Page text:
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Save up to 50% on fresh produce

Pick-your-own farms mean food that's cheaper and miles fresher. Think of it as a family outing with benefits.

By Donna_Freedman Jul 16, 2013 10:37AM
Logo: Groceries (Tetra Images/Corbis)How much did you pay for Roma tomatoes last week? If you lived near Charlie's U-Pik in Lucedale, Miss., you could have hauled home a five-gallon bucket's worth for just $10 -- or approximately 35 cents per pound.

Plenty of other crops have been available for the flat five-gallon, $10 fee, including okra, speckled butter beans, crowder peas, sweet onions, purple hull peas, and 10 kinds of specialty peppers.

Charlie's is winding down for the season, but plenty of other pick-your-own places around the country are going strong. Whether you're gathering enough for freezing and canning or you just want to remember what a peach is supposed to taste like, visiting a farm can save you money and ramp up your household’s nutrition factor.

Depending on the crop you'll save anywhere from 20% to 50% by visiting the farm instead of the supermarket, according to The more perishable the crop (think: berries, tomatoes), the more you'll save.

Not everyone wants to work for hours in the summer sun and yes, you have to factor in the cost of gas to get there and back (although a number of PYO farms are close to suburbs and cities). But by picking your spots, so to speak, you could turn this into a form of entertainment with benefits:
  • You get outdoors. OK, it's hot, but half an hour of walking around and/or reaching up is good for you. (Hint: Go on a cloudy day.)
  • Any youngsters in the family will get a glimpse of how food is produced. Seriously: Some kids don't understand that potatoes come out of the ground rather than from a bin at Safeway.
  • Anything you don't eat right away can be canned, frozen, dehydrated or turned into jam. (More on this below -- and it's easier than it sounds.)
  • The produce is fresher -- you know exactly when it was picked, versus stuff that might have been harvested one to two weeks ago -- and because it tastes so good it's less likely to go to waste. (I defy you to ignore a pound of Washington cherries.)
As fresh as it gets
In a guest post at, a blogger named Sarah called PYO "the ultimate seasonal eating experience." Harvesting her own food has also honed her ability to choose produce that is perfectly ripe. She also appreciates the freshness.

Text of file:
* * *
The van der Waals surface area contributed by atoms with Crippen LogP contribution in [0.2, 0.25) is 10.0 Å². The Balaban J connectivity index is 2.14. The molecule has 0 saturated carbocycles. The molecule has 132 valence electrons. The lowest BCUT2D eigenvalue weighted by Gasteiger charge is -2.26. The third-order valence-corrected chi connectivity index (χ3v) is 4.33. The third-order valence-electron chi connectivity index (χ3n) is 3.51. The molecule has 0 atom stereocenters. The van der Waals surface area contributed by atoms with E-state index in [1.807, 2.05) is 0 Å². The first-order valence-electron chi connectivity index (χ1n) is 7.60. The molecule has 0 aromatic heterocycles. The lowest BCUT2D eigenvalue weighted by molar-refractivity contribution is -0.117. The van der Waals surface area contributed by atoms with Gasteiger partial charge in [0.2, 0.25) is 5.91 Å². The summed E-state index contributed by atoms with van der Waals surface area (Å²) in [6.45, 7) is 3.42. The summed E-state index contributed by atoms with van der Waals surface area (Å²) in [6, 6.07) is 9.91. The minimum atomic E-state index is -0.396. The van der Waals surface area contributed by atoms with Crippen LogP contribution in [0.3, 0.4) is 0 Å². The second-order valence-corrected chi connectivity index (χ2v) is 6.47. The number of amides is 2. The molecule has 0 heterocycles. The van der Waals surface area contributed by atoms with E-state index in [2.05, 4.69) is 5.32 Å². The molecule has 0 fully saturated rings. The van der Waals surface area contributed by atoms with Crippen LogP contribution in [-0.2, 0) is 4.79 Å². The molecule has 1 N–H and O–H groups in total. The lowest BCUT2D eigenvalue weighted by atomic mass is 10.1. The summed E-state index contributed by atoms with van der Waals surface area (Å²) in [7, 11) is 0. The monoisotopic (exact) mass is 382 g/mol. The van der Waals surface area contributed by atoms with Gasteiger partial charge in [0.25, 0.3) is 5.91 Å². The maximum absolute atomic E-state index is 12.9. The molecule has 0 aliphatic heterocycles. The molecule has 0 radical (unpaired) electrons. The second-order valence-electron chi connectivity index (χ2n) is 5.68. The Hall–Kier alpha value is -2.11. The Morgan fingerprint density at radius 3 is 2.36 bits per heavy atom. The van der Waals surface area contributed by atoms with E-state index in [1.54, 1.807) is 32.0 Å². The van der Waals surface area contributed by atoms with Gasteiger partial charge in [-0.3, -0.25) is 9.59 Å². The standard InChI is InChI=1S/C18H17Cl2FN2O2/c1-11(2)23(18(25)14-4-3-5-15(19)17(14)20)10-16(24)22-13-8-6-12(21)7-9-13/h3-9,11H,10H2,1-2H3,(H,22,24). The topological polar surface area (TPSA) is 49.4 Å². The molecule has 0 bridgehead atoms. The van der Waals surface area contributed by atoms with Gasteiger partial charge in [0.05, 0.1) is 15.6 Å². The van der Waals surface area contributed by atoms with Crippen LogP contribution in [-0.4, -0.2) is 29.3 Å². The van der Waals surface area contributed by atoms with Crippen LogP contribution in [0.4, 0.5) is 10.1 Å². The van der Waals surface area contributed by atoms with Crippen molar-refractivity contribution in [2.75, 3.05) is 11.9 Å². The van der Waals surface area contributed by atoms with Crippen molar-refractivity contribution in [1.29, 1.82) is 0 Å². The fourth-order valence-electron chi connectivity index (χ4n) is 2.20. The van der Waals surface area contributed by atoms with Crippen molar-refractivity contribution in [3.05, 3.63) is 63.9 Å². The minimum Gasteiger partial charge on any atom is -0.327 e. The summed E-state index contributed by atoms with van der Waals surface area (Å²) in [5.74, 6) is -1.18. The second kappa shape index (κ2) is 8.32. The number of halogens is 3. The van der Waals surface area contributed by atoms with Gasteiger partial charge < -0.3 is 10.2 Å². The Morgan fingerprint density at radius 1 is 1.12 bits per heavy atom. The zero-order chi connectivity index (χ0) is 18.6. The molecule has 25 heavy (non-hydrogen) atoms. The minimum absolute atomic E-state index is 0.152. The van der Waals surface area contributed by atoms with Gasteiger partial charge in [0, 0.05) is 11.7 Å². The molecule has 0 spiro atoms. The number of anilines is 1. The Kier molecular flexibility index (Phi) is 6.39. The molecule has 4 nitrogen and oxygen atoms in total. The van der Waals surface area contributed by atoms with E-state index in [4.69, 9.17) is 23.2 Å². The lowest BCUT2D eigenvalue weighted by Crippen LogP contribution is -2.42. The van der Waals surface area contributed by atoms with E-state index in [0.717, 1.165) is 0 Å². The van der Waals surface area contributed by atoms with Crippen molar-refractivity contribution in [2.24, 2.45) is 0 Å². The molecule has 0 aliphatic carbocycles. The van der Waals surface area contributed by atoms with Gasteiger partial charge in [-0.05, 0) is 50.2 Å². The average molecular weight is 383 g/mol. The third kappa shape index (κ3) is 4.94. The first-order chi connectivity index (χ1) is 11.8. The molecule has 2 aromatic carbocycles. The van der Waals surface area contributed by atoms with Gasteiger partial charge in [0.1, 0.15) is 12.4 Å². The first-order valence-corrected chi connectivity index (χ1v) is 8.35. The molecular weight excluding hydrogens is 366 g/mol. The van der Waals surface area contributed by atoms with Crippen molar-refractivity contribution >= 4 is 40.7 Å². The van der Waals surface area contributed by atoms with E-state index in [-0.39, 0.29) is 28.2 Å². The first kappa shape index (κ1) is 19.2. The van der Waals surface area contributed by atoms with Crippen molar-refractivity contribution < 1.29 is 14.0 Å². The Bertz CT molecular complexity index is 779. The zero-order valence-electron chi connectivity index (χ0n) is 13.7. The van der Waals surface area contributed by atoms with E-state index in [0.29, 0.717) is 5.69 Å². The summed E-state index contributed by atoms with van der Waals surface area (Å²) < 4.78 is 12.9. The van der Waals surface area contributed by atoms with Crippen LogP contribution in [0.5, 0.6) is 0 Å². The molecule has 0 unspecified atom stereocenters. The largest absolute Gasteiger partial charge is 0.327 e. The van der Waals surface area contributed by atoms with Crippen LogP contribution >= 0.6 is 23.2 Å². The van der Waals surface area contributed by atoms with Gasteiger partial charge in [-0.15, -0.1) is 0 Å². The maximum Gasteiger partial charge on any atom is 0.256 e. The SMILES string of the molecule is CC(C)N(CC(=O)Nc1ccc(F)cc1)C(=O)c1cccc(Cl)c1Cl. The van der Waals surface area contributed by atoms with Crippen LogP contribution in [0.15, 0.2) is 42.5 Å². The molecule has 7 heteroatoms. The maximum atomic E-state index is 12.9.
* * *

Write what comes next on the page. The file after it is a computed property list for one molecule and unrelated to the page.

"When buying from a grocery store or even a farmer’s market it's hard to know how long that piece of fruit has been sitting in a truck or on a table," she writes. "If you (picked it), though, you know when the countdown to spoilage. This means fewer bad surprises in the kitchen."
To find PYO farms in your area, visit or Or do an online search for "u-pick" or "pick your own" in your region.

For a successful outing, follow these tips:

Call first
. A farm near my dad's place advertised plums but when I called the employee told me they were pretty picked-over. For just enough to eat out of hand, great; if I'd planned to can two dozen pints, I'd have been disappointed.

Bring cash
. Not every farm takes credit or debit. You can ask when you call, or check the farm's website.

Know the farm policies
. Some places say "leave your dog home," some don't. Some have age restrictions, since excited small children can inadvertently damage plants. You might be required to bring your own containers.

Dress properly
. Hats are a big help on sunny days. A bandana or sweatband may make the experience more pleasant, or at least less damp. Bring sunscreen; I'd also bring insect repellent, just in case.

Bring something to drink
. You will be thirsty, even if you're outdoors for only half an hour or so. A jug of ice water is your best bet.

A relative or friend might be interested in fresh-from-the-farm stuff, too. The gas will cost less and you'll have someone to talk to while you pick. Or make your trip pay for itself by taking orders from friends or co-workers and charging a small fee for your time. (They'll probably still get a better deal, and fresher produce to boot.)

What to do with it all

Preserving food isn't as difficult as it looks. An excellent resource is the National Center for Home Food Preservation website, which provides step-by-step instructions and recipes.

Food preservation doesn't necessarily require a lot of equipment, incidentally. Grated zucchini can be frozen in plastic bags or containers, to be retrieved for zucchini-bread Christmas gifts. (A homemade gift with a backstory -- "The kids and I drove to a farm and picked these ourselves" -- is that much more special.)

Store potatoes or hard winter squash in a cool, dark place. Turn that small bag o'cukes into a couple of jars of refrigerator pickles, to be enjoyed in the next couple of months. Make freezer jam (stored in old peanut butter jars) from the raspberries or peaches.

That is, if any of the produce is left the next day. Fresh stuff really is that good.

You'll likely have a different view of food production once you've done a bit of picking and/or preserving. Working even for an hour in the hot sun will make you grateful you don't have to work that hard all the time. And that raspberry jam is delicious, but it's more than just a flavor: On a cold winter morning it will bring back the memory and the taste of summer.

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